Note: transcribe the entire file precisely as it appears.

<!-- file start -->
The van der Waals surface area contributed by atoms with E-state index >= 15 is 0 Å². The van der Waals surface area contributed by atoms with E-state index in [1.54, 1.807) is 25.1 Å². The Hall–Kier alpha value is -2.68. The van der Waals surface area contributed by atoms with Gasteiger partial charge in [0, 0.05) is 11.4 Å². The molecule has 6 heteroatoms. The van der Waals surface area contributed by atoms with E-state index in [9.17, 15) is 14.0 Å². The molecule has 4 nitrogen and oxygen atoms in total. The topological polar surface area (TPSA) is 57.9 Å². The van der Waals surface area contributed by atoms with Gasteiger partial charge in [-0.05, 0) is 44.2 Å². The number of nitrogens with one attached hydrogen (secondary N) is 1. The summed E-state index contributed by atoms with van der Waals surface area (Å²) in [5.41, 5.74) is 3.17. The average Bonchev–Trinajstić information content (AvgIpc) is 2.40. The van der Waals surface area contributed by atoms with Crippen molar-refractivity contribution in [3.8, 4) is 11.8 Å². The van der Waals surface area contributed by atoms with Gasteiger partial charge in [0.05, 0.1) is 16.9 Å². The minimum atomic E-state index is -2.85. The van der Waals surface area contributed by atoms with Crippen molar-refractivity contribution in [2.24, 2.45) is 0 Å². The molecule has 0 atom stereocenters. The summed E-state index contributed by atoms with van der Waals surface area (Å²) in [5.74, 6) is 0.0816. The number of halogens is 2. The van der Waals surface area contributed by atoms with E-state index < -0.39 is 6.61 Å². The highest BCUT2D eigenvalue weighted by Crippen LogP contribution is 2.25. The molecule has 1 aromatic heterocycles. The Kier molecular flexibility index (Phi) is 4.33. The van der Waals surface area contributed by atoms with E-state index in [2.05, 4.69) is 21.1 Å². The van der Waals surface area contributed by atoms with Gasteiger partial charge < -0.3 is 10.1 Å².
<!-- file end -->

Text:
The van der Waals surface area contributed by atoms with E-state index >= 15 is 0 Å². The van der Waals surface area contributed by atoms with E-state index in [1.54, 1.807) is 25.1 Å². The Hall–Kier alpha value is -2.68. The van der Waals surface area contributed by atoms with Gasteiger partial charge in [0, 0.05) is 11.4 Å². The molecule has 6 heteroatoms. The van der Waals surface area contributed by atoms with E-state index in [9.17, 15) is 14.0 Å². The molecule has 4 nitrogen and oxygen atoms in total. The topological polar surface area (TPSA) is 57.9 Å². The van der Waals surface area contributed by atoms with Gasteiger partial charge in [-0.05, 0) is 44.2 Å². The number of nitrogens with one attached hydrogen (secondary N) is 1. The summed E-state index contributed by atoms with van der Waals surface area (Å²) in [5.41, 5.74) is 3.17. The average Bonchev–Trinajstić information content (AvgIpc) is 2.40. The van der Waals surface area contributed by atoms with Crippen molar-refractivity contribution in [3.8, 4) is 11.8 Å². The van der Waals surface area contributed by atoms with Gasteiger partial charge in [0.05, 0.1) is 16.9 Å². The minimum atomic E-state index is -2.85. The van der Waals surface area contributed by atoms with Crippen molar-refractivity contribution in [2.24, 2.45) is 0 Å². The molecule has 0 atom stereocenters. The summed E-state index contributed by atoms with van der Waals surface area (Å²) in [5.74, 6) is 0.0816. The number of halogens is 2. The van der Waals surface area contributed by atoms with E-state index < -0.39 is 6.61 Å². The highest BCUT2D eigenvalue weighted by Crippen LogP contribution is 2.25. The molecule has 1 aromatic heterocycles. The Kier molecular flexibility index (Phi) is 4.33. The van der Waals surface area contributed by atoms with E-state index in [2.05, 4.69) is 21.1 Å². The van der Waals surface area contributed by atoms with Gasteiger partial charge < -0.3 is 10.1 Å².